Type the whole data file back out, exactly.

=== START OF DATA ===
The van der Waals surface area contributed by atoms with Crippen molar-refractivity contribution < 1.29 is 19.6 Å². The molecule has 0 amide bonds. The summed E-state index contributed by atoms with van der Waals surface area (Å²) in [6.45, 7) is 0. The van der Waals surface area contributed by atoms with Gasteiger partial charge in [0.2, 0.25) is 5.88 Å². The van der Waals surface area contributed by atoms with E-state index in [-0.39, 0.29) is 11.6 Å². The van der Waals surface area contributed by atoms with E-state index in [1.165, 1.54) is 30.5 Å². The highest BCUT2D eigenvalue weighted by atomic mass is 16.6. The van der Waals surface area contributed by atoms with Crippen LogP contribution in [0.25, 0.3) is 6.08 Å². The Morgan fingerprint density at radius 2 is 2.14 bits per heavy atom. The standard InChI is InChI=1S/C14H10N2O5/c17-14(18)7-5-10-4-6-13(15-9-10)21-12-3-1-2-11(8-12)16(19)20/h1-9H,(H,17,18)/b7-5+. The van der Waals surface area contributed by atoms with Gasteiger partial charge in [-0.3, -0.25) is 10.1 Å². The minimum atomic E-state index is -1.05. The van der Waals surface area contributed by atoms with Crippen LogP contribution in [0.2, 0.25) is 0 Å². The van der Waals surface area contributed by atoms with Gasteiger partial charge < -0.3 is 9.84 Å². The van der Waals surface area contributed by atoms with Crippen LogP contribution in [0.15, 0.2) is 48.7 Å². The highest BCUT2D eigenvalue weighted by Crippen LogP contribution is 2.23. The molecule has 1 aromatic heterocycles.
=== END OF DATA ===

The van der Waals surface area contributed by atoms with Crippen molar-refractivity contribution < 1.29 is 19.6 Å². The molecule has 0 amide bonds. The summed E-state index contributed by atoms with van der Waals surface area (Å²) in [6.45, 7) is 0. The van der Waals surface area contributed by atoms with Gasteiger partial charge in [0.2, 0.25) is 5.88 Å². The van der Waals surface area contributed by atoms with E-state index in [-0.39, 0.29) is 11.6 Å². The van der Waals surface area contributed by atoms with E-state index in [1.165, 1.54) is 30.5 Å². The highest BCUT2D eigenvalue weighted by atomic mass is 16.6. The van der Waals surface area contributed by atoms with Crippen LogP contribution in [0.25, 0.3) is 6.08 Å². The Morgan fingerprint density at radius 2 is 2.14 bits per heavy atom. The standard InChI is InChI=1S/C14H10N2O5/c17-14(18)7-5-10-4-6-13(15-9-10)21-12-3-1-2-11(8-12)16(19)20/h1-9H,(H,17,18)/b7-5+. The van der Waals surface area contributed by atoms with Gasteiger partial charge in [-0.3, -0.25) is 10.1 Å². The minimum atomic E-state index is -1.05. The van der Waals surface area contributed by atoms with Crippen LogP contribution in [0.2, 0.25) is 0 Å². The van der Waals surface area contributed by atoms with Gasteiger partial charge < -0.3 is 9.84 Å². The van der Waals surface area contributed by atoms with Crippen LogP contribution in [0.15, 0.2) is 48.7 Å². The highest BCUT2D eigenvalue weighted by Crippen LogP contribution is 2.23. The molecule has 1 aromatic heterocycles.